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Molecular polymorphism and epidemiology of Neisseria meningitidis immunoglobulin A1 proteases.

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  • Research Article
  • Biology
  • Medicine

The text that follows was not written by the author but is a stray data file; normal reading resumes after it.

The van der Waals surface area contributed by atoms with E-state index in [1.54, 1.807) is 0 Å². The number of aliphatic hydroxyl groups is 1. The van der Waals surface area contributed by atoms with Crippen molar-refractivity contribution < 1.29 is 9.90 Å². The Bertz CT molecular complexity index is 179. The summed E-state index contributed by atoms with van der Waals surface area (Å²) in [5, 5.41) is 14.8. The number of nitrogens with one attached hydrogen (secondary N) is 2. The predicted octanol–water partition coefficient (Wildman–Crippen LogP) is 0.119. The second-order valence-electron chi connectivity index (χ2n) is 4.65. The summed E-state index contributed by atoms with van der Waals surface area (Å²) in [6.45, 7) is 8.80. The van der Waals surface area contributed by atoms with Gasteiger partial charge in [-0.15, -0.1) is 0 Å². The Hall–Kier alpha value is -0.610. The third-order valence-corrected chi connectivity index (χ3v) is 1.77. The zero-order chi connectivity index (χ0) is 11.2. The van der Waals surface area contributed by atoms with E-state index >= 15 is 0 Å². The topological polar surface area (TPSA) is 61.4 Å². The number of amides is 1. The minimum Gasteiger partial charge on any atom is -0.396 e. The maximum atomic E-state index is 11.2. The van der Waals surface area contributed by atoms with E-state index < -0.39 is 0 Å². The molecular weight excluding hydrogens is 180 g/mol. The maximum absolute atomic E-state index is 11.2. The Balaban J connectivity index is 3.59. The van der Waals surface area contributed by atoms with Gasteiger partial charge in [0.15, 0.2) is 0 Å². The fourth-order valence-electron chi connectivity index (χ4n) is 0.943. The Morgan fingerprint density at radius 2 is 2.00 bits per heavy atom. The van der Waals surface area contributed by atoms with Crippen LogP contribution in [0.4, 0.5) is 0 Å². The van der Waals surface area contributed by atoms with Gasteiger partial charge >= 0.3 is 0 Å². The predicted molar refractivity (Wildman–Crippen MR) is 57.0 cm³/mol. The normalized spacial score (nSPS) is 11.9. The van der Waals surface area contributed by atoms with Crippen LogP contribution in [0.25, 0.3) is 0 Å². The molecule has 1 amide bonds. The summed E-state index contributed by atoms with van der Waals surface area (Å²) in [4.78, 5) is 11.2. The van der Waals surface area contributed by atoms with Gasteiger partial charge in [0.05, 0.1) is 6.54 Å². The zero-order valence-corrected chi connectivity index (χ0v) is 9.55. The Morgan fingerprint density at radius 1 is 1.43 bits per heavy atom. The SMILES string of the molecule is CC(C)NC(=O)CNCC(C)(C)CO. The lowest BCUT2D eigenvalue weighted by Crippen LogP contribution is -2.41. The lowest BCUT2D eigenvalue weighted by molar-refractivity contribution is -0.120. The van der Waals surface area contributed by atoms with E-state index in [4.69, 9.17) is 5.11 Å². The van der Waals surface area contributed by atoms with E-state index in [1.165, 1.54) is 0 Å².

Neisseria meningitidis is one of several important bacterial pathogens that secrete a specific protease capable of cleaving human immunoglobulin A1 (IgA1) in the hinge region. To obtain further information on this putative virulence factor, we examined the IgA1 protease and iga gene region of 133 isolates of N. meningitidis assigned to 88 multilocus enzyme genotypes and representing major epidemics and carrier strains from 19 countries. Of the two IgA1 cleavage specificities previously observed, isolates associated with epidemics of meningococcal disease showed exclusively type 1 IgA1 protease activity. Considerable heterogeneity of the N. meningitidis IgA1 protease was demonstrated at both the protein and gene levels. Thus, five different forms of IgA1 protease were detected with enzyme-neutralizing antibodies raised in rabbits. An antiserum raised against a single type 2 IgA1 protease inhibited the enzyme activity of all strains examined, a finding of potential significance for the possible application of IgA1 protease in a vaccine against meningococcal disease. Examination of the iga gene region with restriction endonucleases revealed a high degree of polymorphism among strains belonging to some multilocus enzyme genotypes. The different iga gene types did not correlate with cleavage type or inhibition of the IgA1 protease. Our findings indicate that horizontal genetic exchange occurs in vivo with considerably different frequency in different clones of meningococci.

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